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Topic: About speakers Imbedded Macro-Positioning.

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Posted by Romy the Cat on 05-16-2007

Quite a few people send me emails asking about my techniques to trace the DPoLS

Sure the DPoLS are practically not known techniques and it is great to “handle” it but there is something else in there. The DPoLS sure is very powerful and superbly influential but they are the last stork of brash, the final kink in the art of playback positioning. However, the majority of the installations out there do not even approach to the point of failure at the DPoLS level as they fail at much lover level – the macro-positioning.

The Imbedded Macro-Positioning is my term that has a very precise meaning. The macro-positioning relates to strategic positioning of the loudspeakers in the room. Still he macro-positioning is not really the positioning itself but rather understanding the entire speaker in context of the room, if fact if the Imbedded Macro-Positioning is well-thought and properly implemented then whatever the common audio-knowledge suggest about speakers positioning become … irrelevant.

If you paid attention I very seldom talk at my site about the subject of speakers macro-positioning. There is a reason. The reason is that I do not see a lot of common grounds with practically anyone with whom I spoke about speakers positioning. I read quite a lot on the subject and spoke with a number of smart people, much smarter then me in the subject of speakers positioning, and I never accepted what they all proposed as anything inspiring. In fact, I saw a lot of inconsistencies in their views about speakers positioning. Looking at a number of rooms and playing with several speakers I developed my own view about winning speakers positioning techniques, I will share some basics of it in this thread.

Do not be overly exuberant - not many of you will be benefited or will be able to use what I propose. However, some of you would try and you will be VERY surprised with very effective results. However, if you do not even try it then follow this thread then you might understand the objectives and the attempted means to accomplish the objectives. Then, perhaps, it will make you to think about something. Some of your will find my speakers macro-positioning view too radical or perhaps too absurd. Did you see me to care? Well, it is all up to you....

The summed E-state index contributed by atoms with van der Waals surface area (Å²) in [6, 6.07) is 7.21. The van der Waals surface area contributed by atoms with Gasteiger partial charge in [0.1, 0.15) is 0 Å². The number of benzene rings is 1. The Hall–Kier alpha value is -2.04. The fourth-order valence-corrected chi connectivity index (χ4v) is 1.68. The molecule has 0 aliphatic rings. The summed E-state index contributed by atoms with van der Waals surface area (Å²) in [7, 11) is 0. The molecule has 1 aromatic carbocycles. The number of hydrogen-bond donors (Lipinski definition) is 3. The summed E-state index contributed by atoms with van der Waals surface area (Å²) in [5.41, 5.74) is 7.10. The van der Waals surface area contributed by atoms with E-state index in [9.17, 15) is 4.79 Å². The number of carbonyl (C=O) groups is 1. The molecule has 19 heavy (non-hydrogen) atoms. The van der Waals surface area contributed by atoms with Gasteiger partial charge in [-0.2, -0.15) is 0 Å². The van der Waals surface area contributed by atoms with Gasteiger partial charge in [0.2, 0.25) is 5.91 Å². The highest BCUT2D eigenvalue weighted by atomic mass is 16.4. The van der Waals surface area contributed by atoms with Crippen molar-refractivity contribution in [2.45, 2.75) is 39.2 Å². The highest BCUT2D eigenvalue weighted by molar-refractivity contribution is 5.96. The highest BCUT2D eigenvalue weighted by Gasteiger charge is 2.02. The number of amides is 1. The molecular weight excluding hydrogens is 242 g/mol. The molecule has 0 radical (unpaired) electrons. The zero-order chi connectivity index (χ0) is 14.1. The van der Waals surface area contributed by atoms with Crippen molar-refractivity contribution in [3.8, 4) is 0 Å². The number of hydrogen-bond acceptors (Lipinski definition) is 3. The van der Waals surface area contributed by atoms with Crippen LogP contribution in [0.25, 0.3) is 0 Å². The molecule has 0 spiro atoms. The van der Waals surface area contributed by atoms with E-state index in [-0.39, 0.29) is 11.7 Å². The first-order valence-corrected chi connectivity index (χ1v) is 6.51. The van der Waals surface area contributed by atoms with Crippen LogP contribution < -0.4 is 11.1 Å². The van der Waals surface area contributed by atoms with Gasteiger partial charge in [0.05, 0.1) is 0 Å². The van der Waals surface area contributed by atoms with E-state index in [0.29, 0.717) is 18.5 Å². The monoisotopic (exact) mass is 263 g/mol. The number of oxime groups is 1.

So, stand by - I will continue this thread with some applied posts.
Romy the Cat

Posted by Romy the Cat on 05-17-2007

Before I go into describing the concepts of Imbedded Macro-Positioning I would like to pass some overturning statements.  They are not necessary directly related to the Imbedded notion but they do have SOME relation and I would like you to think about them for a while.

1) Acoustic system is not only loudspeakers and not the loudspeaker-room interaction but rather the sound of the room itself. The loudspeakers juts trigger the room… if the loudspeakers in-phase with room.

2) Deviations from frequency linearity are auditable, however… The bid however… We less sensitive to lack of linearity and more sensitive to be annoyed by the FALLOUT OF REASONS THAT FORMED THE GIVEN NON-LINEARITY. There are good reasons and bad reasons, like the cholesterol presumably. The good reasons that create non-linearity make us audibly less annoyed, we do register them lightly and our awareness easy tune itself off. They are also bad reasons and they do bother us...

3) If your objectives are the “ADVANCED AUDIO AND EVOLVED MUSIC REPRODUCTION TECHNIQUES” THEN practically all Commercial loudspeakers are compromised. It is not necessary because they are bad but because any Commercial off the shelf loudspeaker does not utilizes the “Imbedded Macro-Positioning” and therefore fundamentally underperforms. (Unless the specially built rooms that it very different subjects). I am very much NOT against the Commercial loudspeakers – they just should be designed differently for the “evolved music reproduction”.

4) There are no such a things as bad sounding rooms, at least at the Macro-Positioning level. The rooms sound bad because the Imbedded techniques were not used properly or were not used at all.

5) Acoustic treatment as it exists in today Hi-Fi (unless we are talking about VERY large diffusers and very large resonators… that never used) are not applicable at sub approximately 700Hz. The carp that the Morons use for bass and upper bass control is juts horrible as it shrink reverberation time at higher frequencies. Unless we do for VERY high expense and large custom made solutions the sub 700Hz are not intentionally controllable. The irony is that with the Imbedded Macro-Positioning … it is good they are controllable because it becomes the… benefit.